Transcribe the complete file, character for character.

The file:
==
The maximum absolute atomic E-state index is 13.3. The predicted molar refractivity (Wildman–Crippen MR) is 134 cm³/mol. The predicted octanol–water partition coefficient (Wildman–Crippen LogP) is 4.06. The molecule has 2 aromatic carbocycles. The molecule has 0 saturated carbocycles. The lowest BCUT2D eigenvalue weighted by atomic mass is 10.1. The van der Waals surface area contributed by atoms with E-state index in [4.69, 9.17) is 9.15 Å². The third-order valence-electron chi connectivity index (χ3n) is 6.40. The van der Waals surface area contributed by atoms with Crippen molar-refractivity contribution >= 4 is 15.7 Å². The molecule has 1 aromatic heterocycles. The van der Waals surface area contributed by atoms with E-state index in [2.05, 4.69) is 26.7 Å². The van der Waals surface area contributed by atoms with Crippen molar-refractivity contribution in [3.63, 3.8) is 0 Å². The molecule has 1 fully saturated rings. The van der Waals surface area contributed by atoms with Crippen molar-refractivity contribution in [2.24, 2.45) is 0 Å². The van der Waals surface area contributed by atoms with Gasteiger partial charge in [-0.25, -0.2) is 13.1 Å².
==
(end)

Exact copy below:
The maximum absolute atomic E-state index is 13.3. The predicted molar refractivity (Wildman–Crippen MR) is 134 cm³/mol. The predicted octanol–water partition coefficient (Wildman–Crippen LogP) is 4.06. The molecule has 2 aromatic carbocycles. The molecule has 0 saturated carbocycles. The lowest BCUT2D eigenvalue weighted by atomic mass is 10.1. The van der Waals surface area contributed by atoms with E-state index in [4.69, 9.17) is 9.15 Å². The third-order valence-electron chi connectivity index (χ3n) is 6.40. The van der Waals surface area contributed by atoms with Crippen molar-refractivity contribution >= 4 is 15.7 Å². The molecule has 1 aromatic heterocycles. The van der Waals surface area contributed by atoms with E-state index in [2.05, 4.69) is 26.7 Å². The van der Waals surface area contributed by atoms with Crippen molar-refractivity contribution in [3.63, 3.8) is 0 Å². The molecule has 1 fully saturated rings. The van der Waals surface area contributed by atoms with Crippen molar-refractivity contribution in [2.24, 2.45) is 0 Å². The van der Waals surface area contributed by atoms with Gasteiger partial charge in [-0.25, -0.2) is 13.1 Å².